So now if we take this ratio and we try to make a better cartoon, we’re gonna add a few more, and now you can really see that the vast majority of these are non-replicating, and the ones that are replicating are all very different, all coded by different colors, and so there’s a very random kind of direction that a viral swarm can move, depending on what virions are released, depending on what virions managed to replicate, and then what errors are present or not present in the virions that managed to reach the stage of replication competent. Now this is all very different than what they have told you, which is number one, there are no replication incompetent virions, and number two, that most of the viruses in you are of a particular variant. It’s exactly the opposite. The baseline biology. So that all of the virions are similar, of a same variant, so yeah, then this is gonna be a little bit of a complicated topic. I like your graphic, by the way, and for those who are watching, even the number of replication competent virions that he expressed, you know, really that’s meant to be an analogy, but it’s actually still even a far smaller proportion for an RNA virus, if I understand correctly, like you might have one percent or really less than one percent. You could have far less than one percent, but there is a principle that I came across when I was, you know, doing the reading and catching up and learning about all this in order to be able to understand it and discuss it, which is for the viral swarm, which is what we’re talking about here. You know, if you’ve heard quasi-species swarm or viral swarm, that’s what we’re getting into, and there is a principle called survival of the flattest, right? You know, you think of survival of the fittest, but survival of the flattest is like a game theoretic strategy, where what you want, if you’re a swarm, you know, let’s try to, you know, it’s not thinking cognitively in the same way that we are, you know, deliberately thinking about strategy. However, if you think, you know, what would be healthy for the swarm? What would it want for that, for that idea of want? It wants to be able to continue onward in a stable way, which means that it doesn’t want to veer too far from a form that has proven to be transmissible, right? Once there’s, like, just the fact that something is out there means that it was transmissible. It doesn’t want to go too far from that form, and I’m gonna give kind of a, like, a fractal analogy. You know, if the stuff in black is the swarm that hit you and got infected, you know, this is the Mandelbrot fractal here, then you may wind up with little mutations that take it off in all kinds of directions, but even as it does, most of those wind up dying off. They’re not replication competent, and the majority of the swarm looks very much like it did when it got to you. And so, that relationship should remain stable over time, and we’ll come back to that point.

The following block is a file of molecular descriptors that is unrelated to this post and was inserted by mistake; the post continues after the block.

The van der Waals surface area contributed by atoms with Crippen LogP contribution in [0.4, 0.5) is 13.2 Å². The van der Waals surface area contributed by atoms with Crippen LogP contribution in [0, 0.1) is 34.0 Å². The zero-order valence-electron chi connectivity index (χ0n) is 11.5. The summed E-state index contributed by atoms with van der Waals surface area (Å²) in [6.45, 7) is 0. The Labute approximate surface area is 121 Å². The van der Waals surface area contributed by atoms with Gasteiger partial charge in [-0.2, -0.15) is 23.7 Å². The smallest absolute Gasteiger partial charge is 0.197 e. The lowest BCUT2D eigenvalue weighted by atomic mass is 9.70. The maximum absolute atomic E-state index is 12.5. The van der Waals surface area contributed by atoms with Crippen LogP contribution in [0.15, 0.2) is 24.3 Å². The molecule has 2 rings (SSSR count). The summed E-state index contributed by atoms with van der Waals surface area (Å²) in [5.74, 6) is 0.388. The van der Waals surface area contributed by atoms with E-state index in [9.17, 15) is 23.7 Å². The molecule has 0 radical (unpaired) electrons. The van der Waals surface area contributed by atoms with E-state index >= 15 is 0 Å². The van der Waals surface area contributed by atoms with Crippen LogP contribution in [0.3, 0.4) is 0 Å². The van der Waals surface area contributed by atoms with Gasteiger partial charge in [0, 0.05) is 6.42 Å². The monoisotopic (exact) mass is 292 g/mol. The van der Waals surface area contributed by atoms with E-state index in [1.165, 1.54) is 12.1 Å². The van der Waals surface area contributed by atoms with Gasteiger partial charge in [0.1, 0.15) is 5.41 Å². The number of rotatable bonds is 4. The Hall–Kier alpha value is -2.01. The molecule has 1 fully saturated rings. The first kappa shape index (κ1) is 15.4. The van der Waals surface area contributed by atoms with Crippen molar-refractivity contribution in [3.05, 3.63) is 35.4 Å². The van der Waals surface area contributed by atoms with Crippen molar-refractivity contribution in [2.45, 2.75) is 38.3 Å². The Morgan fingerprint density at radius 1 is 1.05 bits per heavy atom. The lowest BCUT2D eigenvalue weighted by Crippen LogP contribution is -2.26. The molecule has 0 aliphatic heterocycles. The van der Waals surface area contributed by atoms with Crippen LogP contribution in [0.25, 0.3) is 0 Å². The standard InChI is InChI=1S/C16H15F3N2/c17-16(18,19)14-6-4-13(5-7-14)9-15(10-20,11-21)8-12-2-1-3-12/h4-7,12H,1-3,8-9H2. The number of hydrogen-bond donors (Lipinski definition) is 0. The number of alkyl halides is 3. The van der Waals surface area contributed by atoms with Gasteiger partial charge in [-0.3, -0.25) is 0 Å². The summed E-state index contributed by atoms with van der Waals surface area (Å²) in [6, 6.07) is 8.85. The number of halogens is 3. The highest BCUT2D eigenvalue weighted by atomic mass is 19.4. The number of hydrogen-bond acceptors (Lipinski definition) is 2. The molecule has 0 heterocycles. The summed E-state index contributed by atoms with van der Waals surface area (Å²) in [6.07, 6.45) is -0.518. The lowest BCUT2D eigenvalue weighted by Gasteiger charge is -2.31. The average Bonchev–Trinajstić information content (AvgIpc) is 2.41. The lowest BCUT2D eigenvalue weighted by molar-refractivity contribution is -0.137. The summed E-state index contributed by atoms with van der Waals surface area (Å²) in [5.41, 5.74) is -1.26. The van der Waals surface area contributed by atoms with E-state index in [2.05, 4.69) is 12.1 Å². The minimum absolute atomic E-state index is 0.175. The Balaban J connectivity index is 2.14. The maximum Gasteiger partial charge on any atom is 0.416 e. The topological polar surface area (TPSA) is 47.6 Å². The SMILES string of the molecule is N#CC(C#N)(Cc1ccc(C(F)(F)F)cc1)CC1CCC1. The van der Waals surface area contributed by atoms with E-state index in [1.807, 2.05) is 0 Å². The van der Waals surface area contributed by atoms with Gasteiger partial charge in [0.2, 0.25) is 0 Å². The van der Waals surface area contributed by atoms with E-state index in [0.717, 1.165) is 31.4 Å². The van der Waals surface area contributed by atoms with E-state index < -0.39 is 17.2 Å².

I agree with that. The tricky part about this is, remember, and that’s part of the illusion, or not remember, but that’s part of the illusion that I’m trying to dispel, I was trying to get my green screen up quick, that we have a scenario where a level of fidelity and fine observational capability have been implied from the very beginning, despite the fact that for 20 years previous to the pandemic, coronaviruses have been kind of a ghost of biology, and only indirect evidence ever existed, and, you know, there were a handful of sequences from beginning to end of any particular coronavirus, and now we are led to believe that we have thousands and thousands of individual sequences from confirmed cases, and this level of fidelity that they are implying was part of the sort of bell that went off in my head when I realized that they couldn’t possibly have accomplished what they say that they have accomplished. So here’s the theory as it might go. Maybe they never achieved this gain of function to create a novel coronavirus. However, that’s not to say that there isn’t necessarily this, you know, novel coronavirus out there, and I’m gonna make an analogy. My wife is a biochemist. She deals with viruses. She’s done, you know, bioterrorism defense research, and a few years ago she kind of made a joke when we were discussing, you know, bioterrorism defense, and she said, you know, there’s something in this kitchen that I could swab up, purify, replicate, and kill you with it. So I’m just gonna pass that off to you. Yeah, so here we go. That’s where I’m at. So if this is... let me just get my flicker away. If this is... I feel like I should sit here because this whole thing is not this for me to sit here. This is a poor representation of what they have been studying in the wild, but if you look at this cartoon and you start to think about what happens when they swab your nasal passages and attempt to sequence, the odds are they’re only really gonna amplify one or two of these virions, and the rest of them that they amplify will be partial sequences or replication incompetent variants. So what they pull out of you as a sequence is some gross approximation of this swarm, which they tell you is very high fidelity, which they tell you is composed of highly uniform particles, but in reality that’s not the case, and yet that’s what each of these variant sequences implies, and these maps where the colors change over time as the next variant sweeps across the population. This kind of thing cannot happen with this biology, and that’s where the light bulb sort of went on for me when I was investigating how it is that they set up these controlled experiments. So think of it this way. If your coronavirus that you start out with in the laboratory is from this sample, then it would be very hard to send this sample around the world. It’s also very hard to grow this sample in a cell culture, because maybe only one of these virions is equipped to grow in your particular cell culture, or maybe only one of these manages to infect a cell, and so one of the the natural aspects of a coronavirus quasi species swarm is that it’s very difficult to culture, and when you do culture it, it tends to become more homogenous, and that’s because again if only the red virions will grow in your Vero cells, then when you sample from this bat and you grow it in Vero cells, the red virus is where it will start to produce another one of these swarms that is biased to that little tiny cell culture, but keep in mind it will still be a swarm composed of mostly irreplication incompetent virions, and the ones that are replication competent will still only be somewhat related to one another, and may have massive omissions between each of those variants, each of those varied particles that are produced. Go ahead Matt. Yeah, so you know a couple of implications of this. If you are, if you create a PCR primer, you can, if you want to, you can pick, you know, you have these bookends which are approximately 20 nucleotide, you know 18 to 24 nucleotide sequences that are meant to go out in find, you know, two places in the genome, and you might have also a, what do you call it, a probe in the middle to try to help, you know, distinguish, you know, these sequences, and somebody says okay, we tested PCR positive, but understand that they could define those primers in such a way that they are only testing for maybe just the red, maybe they’re testing for just the green. They can, they can test for only one particular fraction of this viral swarm, and even though I said, you know, the idea is survival of the flattest, we may not be in a stable situation because infectious clones may have been added to the swarm that do not look like the rest of the swarm, and so it creates this illusion. What does PCR positivity mean? You have, you know, maybe you have this ordinary swarm that goes around, but you’ve also released this infectious clone which is going around with it, and ordinarily, like it, over time, this thing is not going to survive as just the two of them put together. It’s going to gradually revert back to the swarm, and so am I explaining that the way that you’re thinking about it? Definitely, definitely, and I think the thing that, the angle that I’m trying to take is to try and look at it from a historical perspective to make everyone realize the reason why coronavirus was so difficult and intractable in the laboratory, and at the same time remind you the reason why it was so interesting as a potential biotechnology, and that reason is because coronaviruses are found in all mammals. They’re found in a lot of birds. They’re basically endemic genetic noise, that for healthy individuals, not frail elderly, but healthy individuals, exist more as a symbiotic genetic noise, and therefore represented something that if it’s harmless now, perhaps we can use this virus to carry signals in a medical purpose, or in a bioweapons purpose, or for any reason, and the reason why coronavirus was particularly attractive is because of their unique structural nature. They have a huge genome, and that huge genome is unique, and it supposedly has some proofreading properties which are very difficult.